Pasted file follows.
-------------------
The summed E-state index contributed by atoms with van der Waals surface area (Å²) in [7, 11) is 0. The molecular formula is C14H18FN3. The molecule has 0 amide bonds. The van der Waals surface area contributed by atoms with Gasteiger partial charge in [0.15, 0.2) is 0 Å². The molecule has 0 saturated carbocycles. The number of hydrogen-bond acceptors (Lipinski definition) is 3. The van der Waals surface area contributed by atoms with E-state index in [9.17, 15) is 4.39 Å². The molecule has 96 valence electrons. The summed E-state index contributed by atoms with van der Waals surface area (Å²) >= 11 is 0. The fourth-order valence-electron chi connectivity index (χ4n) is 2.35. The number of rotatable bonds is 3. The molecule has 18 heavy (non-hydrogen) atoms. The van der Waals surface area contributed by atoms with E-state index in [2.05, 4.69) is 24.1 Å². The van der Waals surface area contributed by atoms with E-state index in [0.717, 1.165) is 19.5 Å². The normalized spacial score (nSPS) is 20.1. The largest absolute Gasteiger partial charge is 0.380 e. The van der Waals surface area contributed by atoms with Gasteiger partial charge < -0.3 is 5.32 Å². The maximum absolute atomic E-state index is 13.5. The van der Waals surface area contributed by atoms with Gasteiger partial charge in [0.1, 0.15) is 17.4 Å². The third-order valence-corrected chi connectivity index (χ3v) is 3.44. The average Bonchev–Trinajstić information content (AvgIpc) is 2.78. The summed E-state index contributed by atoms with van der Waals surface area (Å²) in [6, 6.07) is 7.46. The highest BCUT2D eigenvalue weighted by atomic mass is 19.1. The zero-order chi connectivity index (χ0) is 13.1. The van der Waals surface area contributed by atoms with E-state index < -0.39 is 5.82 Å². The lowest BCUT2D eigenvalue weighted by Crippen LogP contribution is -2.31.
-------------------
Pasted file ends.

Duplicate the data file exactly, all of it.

The summed E-state index contributed by atoms with van der Waals surface area (Å²) in [7, 11) is 0. The molecular formula is C14H18FN3. The molecule has 0 amide bonds. The van der Waals surface area contributed by atoms with Gasteiger partial charge in [0.15, 0.2) is 0 Å². The molecule has 0 saturated carbocycles. The number of hydrogen-bond acceptors (Lipinski definition) is 3. The van der Waals surface area contributed by atoms with E-state index in [9.17, 15) is 4.39 Å². The molecule has 96 valence electrons. The summed E-state index contributed by atoms with van der Waals surface area (Å²) >= 11 is 0. The fourth-order valence-electron chi connectivity index (χ4n) is 2.35. The number of rotatable bonds is 3. The molecule has 18 heavy (non-hydrogen) atoms. The van der Waals surface area contributed by atoms with E-state index in [2.05, 4.69) is 24.1 Å². The van der Waals surface area contributed by atoms with E-state index in [0.717, 1.165) is 19.5 Å². The normalized spacial score (nSPS) is 20.1. The largest absolute Gasteiger partial charge is 0.380 e. The van der Waals surface area contributed by atoms with Gasteiger partial charge < -0.3 is 5.32 Å². The maximum absolute atomic E-state index is 13.5. The van der Waals surface area contributed by atoms with Gasteiger partial charge in [0.1, 0.15) is 17.4 Å². The third-order valence-corrected chi connectivity index (χ3v) is 3.44. The average Bonchev–Trinajstić information content (AvgIpc) is 2.78. The summed E-state index contributed by atoms with van der Waals surface area (Å²) in [6, 6.07) is 7.46. The highest BCUT2D eigenvalue weighted by atomic mass is 19.1. The zero-order chi connectivity index (χ0) is 13.1. The van der Waals surface area contributed by atoms with E-state index < -0.39 is 5.82 Å². The lowest BCUT2D eigenvalue weighted by Crippen LogP contribution is -2.31.